What’s up With Waterhemp?

July 29, 2020 9:20 PM
Blog Post

Over the last two weeks I have received a few calls related to identifying a “new form of waterhemp” in Southwest Iowa. In reality, we do not have a new form of waterhemp, but a condition referred to as ‘fasciation’ (Figure 1). While this can occur in many plant species, plants like cacti and members of the sunflower family (Asteraceae) are more likely to have fasciation of stem cells. However, we’ve noticed it quite commonly on waterhemp this year, so what’s going on? 

Figure 1. Fasciation on a waterhemp plant. Photo courtesy of Aaron Saeugling.

Figure 2. Another example of a waterhemp plant showing what's known as fasciation. Photo courtesy of Meaghan Anderson.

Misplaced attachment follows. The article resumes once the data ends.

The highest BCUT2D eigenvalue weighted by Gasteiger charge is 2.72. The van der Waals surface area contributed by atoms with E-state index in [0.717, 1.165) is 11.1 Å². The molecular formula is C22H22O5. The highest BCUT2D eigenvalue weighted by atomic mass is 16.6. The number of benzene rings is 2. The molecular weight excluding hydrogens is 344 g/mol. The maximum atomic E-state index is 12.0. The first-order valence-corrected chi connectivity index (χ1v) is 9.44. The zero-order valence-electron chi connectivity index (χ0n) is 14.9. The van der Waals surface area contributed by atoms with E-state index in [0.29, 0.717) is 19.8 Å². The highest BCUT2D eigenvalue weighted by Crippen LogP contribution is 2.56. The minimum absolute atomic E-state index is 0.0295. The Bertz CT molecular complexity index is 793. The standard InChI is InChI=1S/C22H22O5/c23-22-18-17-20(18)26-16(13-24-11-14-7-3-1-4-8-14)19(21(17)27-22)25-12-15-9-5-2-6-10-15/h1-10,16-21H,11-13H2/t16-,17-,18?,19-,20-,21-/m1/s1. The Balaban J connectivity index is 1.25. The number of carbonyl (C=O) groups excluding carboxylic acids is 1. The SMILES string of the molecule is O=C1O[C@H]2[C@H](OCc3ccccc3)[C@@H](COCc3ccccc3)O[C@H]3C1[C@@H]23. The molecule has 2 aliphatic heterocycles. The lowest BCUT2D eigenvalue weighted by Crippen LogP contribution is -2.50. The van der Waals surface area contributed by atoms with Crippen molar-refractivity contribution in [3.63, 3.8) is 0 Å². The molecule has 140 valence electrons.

Figure 3. An example of fasciation on a sunflower plant. Photo courtesy of Dr. Bob Hartzler.

What happened with these plants is that something goes wrong with the apical meristem when trying to divide and grow. Typically cells in plant stems divide and form cylindrical or round stems for most plants.  It is believed that the fasciation is caused by mutation of a single cell in the central meristem and causes cells to increase dramatically causing the growing point to develop a new plant. You could say a plant growing in another plant, so to speak. What causes plant fasciation in nature is a mystery, but environment can play a key role. Mostly this is a hormonal response to some environmental stress on the plant, but other factors could be involved. Be on the lookout for Frankenstein weeds. 


Klingaman, G. 2008. Plant of the Week: Fasciated Plants (Crested Plants). University of Arkansas. uaex.edu/yard-garden/resource-library/plant-week/fasciated-2-22-08.aspx (Accessed 28 July 2020).